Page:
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I took this picture on March 27th this year while the tree was still leafing out.

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This picture was taken the same day.

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The eagle appeared to be feeding young. The date was April 10. I made 4 trips between April 24 and May 5 without seeing any eagles. I assumed a predator got the young while the adults were away.

Eagles mate for life. They will add to their nest every year, and will continue to use as long as the tree’s standing. The largest eagle nest on record was 9 1/2 feet wide, 20 feet high, and weighed over 2 tons! (I would’ve like to see that tree.)

Eagle facts: average life span up to 28 years in the wild, body size 34 to 43 inches, weight 6 1/2 to 14 pounds and wingspan 6-8 feet. Females are larger than the males. The young are 4-5 years before they have white head and tail.

We made a loop around behind an old abandoned mine. A large bird soared around in an area with a large field by the road and the mine off in the distance. It didn’t have white head or tail. It did hold its wings flat — an immature bald eagle. Vultures hold their wings in a vee (dihedral) when soaring. So that’s a good way to tell the difference between the 2 at a distance.

I do so hope the tree remains standing, and the eagles successfully raise young next year.

Slugs, as in Mollusk

Procrastinate is my middle name. This time it involved piling rocks back up that I didn’t use in a garden project. I finally got around to it this afternoon. I hadn’t moved many when I picked up a larger lumpy one. And there on the bottom were …

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slugs! Nice sliiimy slugs. Ugh.

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There were 15 in all in the depressions on the underside of the rock.

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 This one didn’t like my attention and slowly went the other direction. I couldn’t believe how long it ended up being. I didn’t even want to know what was stuck on its back or what the green slimy “piles” were. The “compressed” slugs were about an inch long.  Did I say, “Ugh.”

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A snail was considerate enough to be in one of the depressions for comparison purposes.  A slug is more or less a snail without a shell. Some slugs have an internal mantle in their back, which these do. Both are a mollusk and both are mainly nocturnal.


I’ve never been inclined to try escargots, and I’m for sure not about to now.

Foggy Morning

Recent warm temperatures, 3/4 inch of rain yesterday and then freezing temperatures last night, made for a foggy morning. Buffy and I headed out early for a hike on Eagle Mountain.

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Farm fields bordered the road going east.

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Here we were nearing the mountains. They aren’t actually mountains. Eons ago they were faulted up 4,000 to 5,000 feet tall and have eroded down to over 900 feet in some areas..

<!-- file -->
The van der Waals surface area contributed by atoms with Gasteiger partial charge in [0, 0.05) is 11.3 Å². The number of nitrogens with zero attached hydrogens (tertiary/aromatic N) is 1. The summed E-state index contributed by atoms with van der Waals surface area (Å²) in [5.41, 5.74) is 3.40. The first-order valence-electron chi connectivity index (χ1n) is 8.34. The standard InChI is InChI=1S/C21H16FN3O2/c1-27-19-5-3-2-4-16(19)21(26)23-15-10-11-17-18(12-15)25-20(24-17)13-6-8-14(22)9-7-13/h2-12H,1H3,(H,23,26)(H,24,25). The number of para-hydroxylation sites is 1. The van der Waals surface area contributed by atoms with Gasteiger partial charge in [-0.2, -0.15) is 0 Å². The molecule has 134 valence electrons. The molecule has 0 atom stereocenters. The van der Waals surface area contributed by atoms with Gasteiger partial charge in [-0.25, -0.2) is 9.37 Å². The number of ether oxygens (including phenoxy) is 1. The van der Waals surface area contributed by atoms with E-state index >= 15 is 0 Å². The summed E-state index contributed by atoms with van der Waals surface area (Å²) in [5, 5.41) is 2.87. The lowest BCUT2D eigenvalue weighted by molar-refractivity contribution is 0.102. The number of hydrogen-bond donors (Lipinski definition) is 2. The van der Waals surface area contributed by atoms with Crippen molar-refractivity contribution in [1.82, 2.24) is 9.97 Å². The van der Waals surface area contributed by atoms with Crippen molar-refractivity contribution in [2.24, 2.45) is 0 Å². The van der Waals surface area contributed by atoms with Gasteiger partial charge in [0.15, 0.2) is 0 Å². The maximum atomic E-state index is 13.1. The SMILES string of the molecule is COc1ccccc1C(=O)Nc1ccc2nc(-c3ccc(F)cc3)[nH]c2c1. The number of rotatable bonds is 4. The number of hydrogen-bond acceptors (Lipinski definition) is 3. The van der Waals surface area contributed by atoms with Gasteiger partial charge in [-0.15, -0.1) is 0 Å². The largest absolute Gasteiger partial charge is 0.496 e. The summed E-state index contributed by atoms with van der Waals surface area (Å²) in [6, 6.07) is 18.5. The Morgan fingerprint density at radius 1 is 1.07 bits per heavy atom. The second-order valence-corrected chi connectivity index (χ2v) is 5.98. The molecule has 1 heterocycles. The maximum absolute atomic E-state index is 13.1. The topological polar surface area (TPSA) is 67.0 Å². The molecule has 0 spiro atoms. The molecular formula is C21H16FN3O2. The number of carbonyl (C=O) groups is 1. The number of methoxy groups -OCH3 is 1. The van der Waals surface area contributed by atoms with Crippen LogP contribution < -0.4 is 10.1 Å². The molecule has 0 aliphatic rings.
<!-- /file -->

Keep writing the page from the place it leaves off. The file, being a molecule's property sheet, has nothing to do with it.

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Bank along road is higher here and

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and little higher yet as we neared the turn to Eagle Mountain road.

IMG_4138 redI particularly like the colors of the orbs resulting from the positon of the sun. I’ve been taking orb pictures at night lately and found these fascinating.

Unusual Bird Behavior

I apologize for total lack of quality in both of these pictures. The cloudy day, being in the house and the distance to the subjects was the way it was.

The groundhog was out for its midday meal. At least there were no longer any flowers and other plants I wouldn’t want to be a meal for it.

While watching it, I saw movement further back in the yard at the burn pile. We have 2 acres. I burned 5 sacks of paper this morning.

A mockingbird perched on a branch and flew quickly down into the pile of ashes, causing a cloud of ash, and then returned to the brush pile. It repeated this 3-4 times, with time between. A male cardinal did the same 1 time. Obviously, there were no smoldering embers.

All I could figure was that the mockingbird was taking a dust bath in the ashes. Birds take dust baths to clean their feathers and skin, and to get rid of mites. Usually they spend more time in the dust during a dust bath than the mockingbird did in the ashes

I had never seen this behavior before. This just proves that one can continually learn from nature for years and years and years.

A Tree Friend

I have several tree friends. Most I haven’t seen for years because I don’t hike to where they are any more. One tree friend is just down the highway from where I live.

Meet Sir Octopus.

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Sir Octopus swims in the wind, the same as an octopus swims in the water.

In the winter we swim through a sky-blue sea.

When we swim in the summer, its green leaves become seaweed. Birds and butterflies become fish. A lizard becomes a seahorse. A flower garden becomes a coral reef below us. Rocks become clams and oysters. A garter snake becomes an eel, and beetles become shrimp.

We dive to the bottom to look for sunken pirate ships. We swim with the whales, play with the otters and hide from the sharks.

Sometimes I close my eyes and feel the tides of wind move Sir Octopus around.


Sir Octopus is a catalpa. Its shape resulted from trimming over the years to accomodate power lines above it.

This is …..

Any idea what this is?

It’s in my yard.

It looks like a lunar landing site.

Still no idea?

Tilt your head side ways to the right or left.

Any idea now?

These are the corky warts on the bark of a hackberry tree.